limitations, preferred items and activities,

places, songs, snacks, etc. Is the child

happiest while in front of a screen? organizing

toys? dancing? swimming? jumping? Most

importantly I also want to know what are absolute

dislikes that will cause the child to lose interest and

cooperation or become over stimulated. I like to

provide parents with a social book for non-verbal

kids so they can read and prepare for the

photoshoot, this seems to help with anxiety

and answer any questions they may have.

During the sessions I usually bring with me a

number of props and tricks to make them fun

and memorable.

My work can be seen on my website at:

photofabphotography.com and my Facebook

page at: Facebook.com/Photofabart

I can be reached by phone at: 757-589-0306. M

8


Language can be a complicated matter.

People often can say the wrong thing;

the expression “that came out wrong”

is probably said daily by someone in the

world. Words matter.

Thank you for taking the time

to read this article. There are so

many ways that we communicate.

Some are easily understood and

others, not so much! But one thing

is for sure, whatever mode you

For some folks, however, they have

difficulty saying anything, for a variety

are using, a speech-language

pathologist (speech therapist) is

COMMUNICATION

What’s Your Mode?

of reasons. Their difficulties fall within

the scope of speech-language

pathologists (commonly referred to

as speech therapists).

available to help you or your

child be understood. There are

many modes of communication.

Do you know what mode you

use? Children and adults

I am pleased to introduce Lisa Morris,

Speech-Language Pathologist

and Clinical Director of Pediatric

Interactions, to tell us a little about

what situations they find among

patients at their clinic and how they

communicate verbally by

speaking much of the time.

We even use non-verbal

communication such as facial

expressions, body language,

and gestures.

help these children get the word(s) out.

Here is her article, in its entirety.

9


Some verbal communicators come to us for help with the

sound production, speech fluency, or voicing concerns due

to hearing loss or a medical diagnoses. But there are many

communicators who don’t communicate verbally at all.

That is where we (Speech-Language Pathologists) come

in. It is our job to find the mode of communication that

works best for each child (or adult). This can be through

pictures, picture exchange, picture sequencing,

augmentative and alternative communication (AAC)

such as a communication application on a computer or

We demonstrate the expectations and model everything

we want them to be doing (verbal, non-verbal, picture use,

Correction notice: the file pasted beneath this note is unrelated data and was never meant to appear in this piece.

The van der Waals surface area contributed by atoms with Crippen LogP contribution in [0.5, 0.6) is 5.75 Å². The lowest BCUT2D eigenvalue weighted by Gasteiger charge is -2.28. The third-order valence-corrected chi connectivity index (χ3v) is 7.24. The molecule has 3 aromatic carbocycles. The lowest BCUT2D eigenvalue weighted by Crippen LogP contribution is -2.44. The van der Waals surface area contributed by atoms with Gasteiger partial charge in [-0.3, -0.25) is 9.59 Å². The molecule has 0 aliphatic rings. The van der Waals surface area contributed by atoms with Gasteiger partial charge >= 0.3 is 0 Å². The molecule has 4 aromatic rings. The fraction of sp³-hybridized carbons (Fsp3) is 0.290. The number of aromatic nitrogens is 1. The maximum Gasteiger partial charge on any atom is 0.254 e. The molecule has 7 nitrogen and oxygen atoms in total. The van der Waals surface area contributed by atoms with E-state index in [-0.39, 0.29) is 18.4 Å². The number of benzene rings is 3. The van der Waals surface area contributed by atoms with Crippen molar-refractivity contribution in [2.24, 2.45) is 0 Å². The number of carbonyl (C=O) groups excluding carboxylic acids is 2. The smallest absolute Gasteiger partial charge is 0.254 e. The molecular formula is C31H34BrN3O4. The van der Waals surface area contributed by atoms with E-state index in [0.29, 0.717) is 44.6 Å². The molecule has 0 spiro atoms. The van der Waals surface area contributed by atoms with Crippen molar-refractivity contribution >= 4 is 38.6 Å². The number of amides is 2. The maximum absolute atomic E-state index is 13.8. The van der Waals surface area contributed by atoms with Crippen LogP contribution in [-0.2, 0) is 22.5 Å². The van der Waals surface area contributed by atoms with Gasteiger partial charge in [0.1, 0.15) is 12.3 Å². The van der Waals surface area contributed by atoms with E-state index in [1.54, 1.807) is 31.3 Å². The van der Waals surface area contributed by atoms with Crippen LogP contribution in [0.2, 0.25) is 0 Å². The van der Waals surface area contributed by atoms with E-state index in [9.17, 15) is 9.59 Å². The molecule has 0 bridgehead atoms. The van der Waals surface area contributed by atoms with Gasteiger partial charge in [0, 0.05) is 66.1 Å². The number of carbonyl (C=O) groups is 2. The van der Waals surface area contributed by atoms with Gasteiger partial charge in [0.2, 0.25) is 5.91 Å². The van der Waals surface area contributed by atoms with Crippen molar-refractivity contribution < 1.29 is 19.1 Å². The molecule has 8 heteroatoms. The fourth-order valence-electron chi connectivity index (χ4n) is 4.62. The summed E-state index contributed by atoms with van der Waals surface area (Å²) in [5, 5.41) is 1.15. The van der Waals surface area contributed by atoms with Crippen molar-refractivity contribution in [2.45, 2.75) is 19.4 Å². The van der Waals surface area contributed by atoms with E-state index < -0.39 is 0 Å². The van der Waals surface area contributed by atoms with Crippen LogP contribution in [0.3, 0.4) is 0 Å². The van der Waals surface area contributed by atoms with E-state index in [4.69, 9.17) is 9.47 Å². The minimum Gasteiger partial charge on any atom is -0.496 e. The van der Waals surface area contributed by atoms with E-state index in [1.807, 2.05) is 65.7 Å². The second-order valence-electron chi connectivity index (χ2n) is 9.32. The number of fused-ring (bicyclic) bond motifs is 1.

AAC, gestures, signs). As they start to develop skills such

as increasing their vocabulary, we begin modeling words in

combination, introducing new vocabulary, and establishing

compliance with instructions. All these skills lead to more

independent communication. We begin using exclamatory

phrases, animal and environmental sounds, and facial

expressions to add more of an impact to what we

are saying.

iPad, signing, and even use of objects for self-expression.

Beyond Toddlers: Functional communication and

Over the past 30 years, it has been my pleasure to help

many families with a variety of

communication complexities.

Our little 0-3-year olds, they

independence is where we are leading our children. We

begin teaching communication skills

as they relate to play activities,

events, community outings, and

Lisa Morris

Speech-Language

Pathologist and

Clinical Director of

Pediatric Interactions

communicate too! They cry different

cries and they use non-verbal

communication. When something

interferes with this communicative process, we jump in.

We support the families in learning how to identify those

signs of communication and move toward developing

functional patterns of communication.

other social interactions. It is

important that we allow our children

to communicate beyond our own

little circle in the family and help them to communicate

with extended family, friends, and community members.

Using their own mode of communication, we help by

working with children in those special environments that

help bridge the gap between single person communication

Babbling to your babies, imitating their babbling, playing

and group communication skills.

peek-a-boo and a host of other activities help engage your

infant in communication.

If you have communication questions, reach out to a

speech-language pathologist near you. They are speaking

Toddlers: As our kids move through a variety of

your child’s language! M

developmental stages, we are looking for that curiosity,

exploring, taking things apart, and/or asking “what’s this?”

So what do we do when these things aren’t happening?

10


Play

with

Me

The Basics of Play Therapy

One of the mainstays of early childhood education is the saying

“Children Learn Through Play”. That is true. But not only can they

learn through play, they can also heal through play. Play therapy